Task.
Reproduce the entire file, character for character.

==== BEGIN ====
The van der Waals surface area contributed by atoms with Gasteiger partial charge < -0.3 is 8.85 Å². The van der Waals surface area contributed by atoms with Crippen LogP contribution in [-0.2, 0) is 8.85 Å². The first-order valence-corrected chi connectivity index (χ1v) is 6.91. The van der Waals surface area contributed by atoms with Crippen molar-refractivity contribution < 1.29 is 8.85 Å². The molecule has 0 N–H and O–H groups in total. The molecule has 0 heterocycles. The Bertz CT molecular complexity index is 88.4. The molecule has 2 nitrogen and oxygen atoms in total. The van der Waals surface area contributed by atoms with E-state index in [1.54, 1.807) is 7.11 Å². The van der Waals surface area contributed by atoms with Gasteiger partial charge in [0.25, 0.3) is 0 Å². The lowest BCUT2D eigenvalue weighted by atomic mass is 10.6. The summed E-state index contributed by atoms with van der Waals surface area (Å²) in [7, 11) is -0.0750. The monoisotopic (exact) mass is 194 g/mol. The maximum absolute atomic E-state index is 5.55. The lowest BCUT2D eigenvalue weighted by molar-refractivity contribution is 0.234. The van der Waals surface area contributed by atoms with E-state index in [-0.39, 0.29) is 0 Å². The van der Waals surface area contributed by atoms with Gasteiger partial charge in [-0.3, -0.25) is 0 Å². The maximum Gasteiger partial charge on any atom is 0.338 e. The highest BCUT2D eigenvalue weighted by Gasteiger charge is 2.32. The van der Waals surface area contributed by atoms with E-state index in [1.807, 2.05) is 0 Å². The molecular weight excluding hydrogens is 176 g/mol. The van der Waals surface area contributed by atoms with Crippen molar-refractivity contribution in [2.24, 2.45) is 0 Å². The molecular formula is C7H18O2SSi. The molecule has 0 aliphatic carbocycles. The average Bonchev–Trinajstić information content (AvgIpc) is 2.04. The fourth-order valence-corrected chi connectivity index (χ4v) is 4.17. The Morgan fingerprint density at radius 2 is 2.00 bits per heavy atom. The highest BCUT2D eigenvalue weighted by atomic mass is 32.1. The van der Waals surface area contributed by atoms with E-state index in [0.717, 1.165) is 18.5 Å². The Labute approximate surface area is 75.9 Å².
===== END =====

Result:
The van der Waals surface area contributed by atoms with Gasteiger partial charge < -0.3 is 8.85 Å². The van der Waals surface area contributed by atoms with Crippen LogP contribution in [-0.2, 0) is 8.85 Å². The first-order valence-corrected chi connectivity index (χ1v) is 6.91. The van der Waals surface area contributed by atoms with Crippen molar-refractivity contribution < 1.29 is 8.85 Å². The molecule has 0 N–H and O–H groups in total. The molecule has 0 heterocycles. The Bertz CT molecular complexity index is 88.4. The molecule has 2 nitrogen and oxygen atoms in total. The van der Waals surface area contributed by atoms with E-state index in [1.54, 1.807) is 7.11 Å². The van der Waals surface area contributed by atoms with Gasteiger partial charge in [0.25, 0.3) is 0 Å². The lowest BCUT2D eigenvalue weighted by atomic mass is 10.6. The summed E-state index contributed by atoms with van der Waals surface area (Å²) in [7, 11) is -0.0750. The monoisotopic (exact) mass is 194 g/mol. The maximum absolute atomic E-state index is 5.55. The lowest BCUT2D eigenvalue weighted by molar-refractivity contribution is 0.234. The van der Waals surface area contributed by atoms with E-state index in [-0.39, 0.29) is 0 Å². The van der Waals surface area contributed by atoms with Gasteiger partial charge in [-0.3, -0.25) is 0 Å². The maximum Gasteiger partial charge on any atom is 0.338 e. The highest BCUT2D eigenvalue weighted by Gasteiger charge is 2.32. The van der Waals surface area contributed by atoms with E-state index in [1.807, 2.05) is 0 Å². The molecular weight excluding hydrogens is 176 g/mol. The van der Waals surface area contributed by atoms with Crippen molar-refractivity contribution in [2.24, 2.45) is 0 Å². The molecular formula is C7H18O2SSi. The molecule has 0 aliphatic carbocycles. The average Bonchev–Trinajstić information content (AvgIpc) is 2.04. The fourth-order valence-corrected chi connectivity index (χ4v) is 4.17. The Morgan fingerprint density at radius 2 is 2.00 bits per heavy atom. The highest BCUT2D eigenvalue weighted by atomic mass is 32.1. The van der Waals surface area contributed by atoms with E-state index in [0.717, 1.165) is 18.5 Å². The Labute approximate surface area is 75.9 Å².